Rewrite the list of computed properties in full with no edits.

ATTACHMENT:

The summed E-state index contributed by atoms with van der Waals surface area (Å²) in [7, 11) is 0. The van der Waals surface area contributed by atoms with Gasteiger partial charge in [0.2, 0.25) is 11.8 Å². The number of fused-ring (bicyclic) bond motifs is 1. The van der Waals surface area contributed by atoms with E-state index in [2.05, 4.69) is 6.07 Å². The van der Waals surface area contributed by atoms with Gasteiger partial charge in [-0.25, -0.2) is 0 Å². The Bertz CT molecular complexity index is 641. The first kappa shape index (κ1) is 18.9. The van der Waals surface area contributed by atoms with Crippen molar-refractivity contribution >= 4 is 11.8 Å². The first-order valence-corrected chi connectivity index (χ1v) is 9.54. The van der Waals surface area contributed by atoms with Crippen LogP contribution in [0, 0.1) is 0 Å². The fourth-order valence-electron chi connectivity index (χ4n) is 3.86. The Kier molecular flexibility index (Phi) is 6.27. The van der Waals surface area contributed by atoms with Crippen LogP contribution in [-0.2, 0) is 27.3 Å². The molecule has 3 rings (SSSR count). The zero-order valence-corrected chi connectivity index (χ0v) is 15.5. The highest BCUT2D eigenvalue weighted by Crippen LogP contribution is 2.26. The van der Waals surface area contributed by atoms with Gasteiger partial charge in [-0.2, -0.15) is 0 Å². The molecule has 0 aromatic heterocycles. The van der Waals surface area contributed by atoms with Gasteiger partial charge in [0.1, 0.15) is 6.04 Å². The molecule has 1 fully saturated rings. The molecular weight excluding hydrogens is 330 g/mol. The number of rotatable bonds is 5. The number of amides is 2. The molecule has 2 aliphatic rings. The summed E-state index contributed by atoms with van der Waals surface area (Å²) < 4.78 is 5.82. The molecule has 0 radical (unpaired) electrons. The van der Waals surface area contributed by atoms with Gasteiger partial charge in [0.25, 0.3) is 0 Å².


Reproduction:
The summed E-state index contributed by atoms with van der Waals surface area (Å²) in [7, 11) is 0. The van der Waals surface area contributed by atoms with Gasteiger partial charge in [0.2, 0.25) is 11.8 Å². The number of fused-ring (bicyclic) bond motifs is 1. The van der Waals surface area contributed by atoms with E-state index in [2.05, 4.69) is 6.07 Å². The van der Waals surface area contributed by atoms with Gasteiger partial charge in [-0.25, -0.2) is 0 Å². The Bertz CT molecular complexity index is 641. The first kappa shape index (κ1) is 18.9. The van der Waals surface area contributed by atoms with Crippen molar-refractivity contribution >= 4 is 11.8 Å². The first-order valence-corrected chi connectivity index (χ1v) is 9.54. The van der Waals surface area contributed by atoms with Crippen LogP contribution in [0, 0.1) is 0 Å². The fourth-order valence-electron chi connectivity index (χ4n) is 3.86. The Kier molecular flexibility index (Phi) is 6.27. The van der Waals surface area contributed by atoms with Crippen LogP contribution in [-0.2, 0) is 27.3 Å². The molecule has 3 rings (SSSR count). The zero-order valence-corrected chi connectivity index (χ0v) is 15.5. The highest BCUT2D eigenvalue weighted by Crippen LogP contribution is 2.26. The van der Waals surface area contributed by atoms with Gasteiger partial charge in [-0.2, -0.15) is 0 Å². The molecule has 0 aromatic heterocycles. The van der Waals surface area contributed by atoms with Gasteiger partial charge in [0.1, 0.15) is 6.04 Å². The molecule has 1 fully saturated rings. The molecular weight excluding hydrogens is 330 g/mol. The number of rotatable bonds is 5. The number of amides is 2. The molecule has 2 aliphatic rings. The summed E-state index contributed by atoms with van der Waals surface area (Å²) < 4.78 is 5.82. The molecule has 0 radical (unpaired) electrons. The van der Waals surface area contributed by atoms with Gasteiger partial charge in [0.25, 0.3) is 0 Å².